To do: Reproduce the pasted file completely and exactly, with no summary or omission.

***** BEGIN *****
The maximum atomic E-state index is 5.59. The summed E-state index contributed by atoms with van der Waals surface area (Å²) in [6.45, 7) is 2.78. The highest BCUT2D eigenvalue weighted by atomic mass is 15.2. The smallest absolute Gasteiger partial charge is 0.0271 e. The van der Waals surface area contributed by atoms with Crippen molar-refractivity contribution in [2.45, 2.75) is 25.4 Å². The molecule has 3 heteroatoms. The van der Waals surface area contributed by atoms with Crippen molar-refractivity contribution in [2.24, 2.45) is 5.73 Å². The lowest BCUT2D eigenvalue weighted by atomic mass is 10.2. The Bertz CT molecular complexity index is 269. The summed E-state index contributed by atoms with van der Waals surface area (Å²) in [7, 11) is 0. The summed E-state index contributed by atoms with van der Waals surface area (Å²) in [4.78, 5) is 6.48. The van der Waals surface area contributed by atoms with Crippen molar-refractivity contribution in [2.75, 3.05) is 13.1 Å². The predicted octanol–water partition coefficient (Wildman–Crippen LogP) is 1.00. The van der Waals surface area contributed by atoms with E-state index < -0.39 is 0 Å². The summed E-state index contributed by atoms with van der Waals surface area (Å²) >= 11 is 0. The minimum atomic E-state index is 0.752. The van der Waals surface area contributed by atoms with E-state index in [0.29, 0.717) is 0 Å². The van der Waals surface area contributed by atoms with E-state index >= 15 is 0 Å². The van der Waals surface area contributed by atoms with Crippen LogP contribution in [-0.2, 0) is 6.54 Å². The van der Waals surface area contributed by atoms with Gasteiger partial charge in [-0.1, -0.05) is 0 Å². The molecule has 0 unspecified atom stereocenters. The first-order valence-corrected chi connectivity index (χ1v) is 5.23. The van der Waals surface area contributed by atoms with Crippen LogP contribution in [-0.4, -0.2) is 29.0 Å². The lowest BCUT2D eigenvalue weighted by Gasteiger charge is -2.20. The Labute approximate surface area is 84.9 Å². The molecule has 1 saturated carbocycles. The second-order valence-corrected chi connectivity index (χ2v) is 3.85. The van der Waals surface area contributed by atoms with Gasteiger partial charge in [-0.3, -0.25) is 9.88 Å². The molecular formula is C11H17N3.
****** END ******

The maximum atomic E-state index is 5.59. The summed E-state index contributed by atoms with van der Waals surface area (Å²) in [6.45, 7) is 2.78. The highest BCUT2D eigenvalue weighted by atomic mass is 15.2. The smallest absolute Gasteiger partial charge is 0.0271 e. The van der Waals surface area contributed by atoms with Crippen molar-refractivity contribution in [2.45, 2.75) is 25.4 Å². The molecule has 3 heteroatoms. The van der Waals surface area contributed by atoms with Crippen molar-refractivity contribution in [2.24, 2.45) is 5.73 Å². The lowest BCUT2D eigenvalue weighted by atomic mass is 10.2. The Bertz CT molecular complexity index is 269. The summed E-state index contributed by atoms with van der Waals surface area (Å²) in [7, 11) is 0. The summed E-state index contributed by atoms with van der Waals surface area (Å²) in [4.78, 5) is 6.48. The van der Waals surface area contributed by atoms with Crippen molar-refractivity contribution in [2.75, 3.05) is 13.1 Å². The predicted octanol–water partition coefficient (Wildman–Crippen LogP) is 1.00. The van der Waals surface area contributed by atoms with E-state index < -0.39 is 0 Å². The summed E-state index contributed by atoms with van der Waals surface area (Å²) >= 11 is 0. The minimum atomic E-state index is 0.752. The van der Waals surface area contributed by atoms with E-state index in [0.29, 0.717) is 0 Å². The van der Waals surface area contributed by atoms with E-state index >= 15 is 0 Å². The van der Waals surface area contributed by atoms with Crippen LogP contribution in [-0.2, 0) is 6.54 Å². The van der Waals surface area contributed by atoms with Gasteiger partial charge in [-0.1, -0.05) is 0 Å². The molecule has 0 unspecified atom stereocenters. The first-order valence-corrected chi connectivity index (χ1v) is 5.23. The van der Waals surface area contributed by atoms with Crippen LogP contribution in [-0.4, -0.2) is 29.0 Å². The lowest BCUT2D eigenvalue weighted by Gasteiger charge is -2.20. The Labute approximate surface area is 84.9 Å². The molecule has 1 saturated carbocycles. The second-order valence-corrected chi connectivity index (χ2v) is 3.85. The van der Waals surface area contributed by atoms with Gasteiger partial charge in [-0.3, -0.25) is 9.88 Å². The molecular formula is C11H17N3.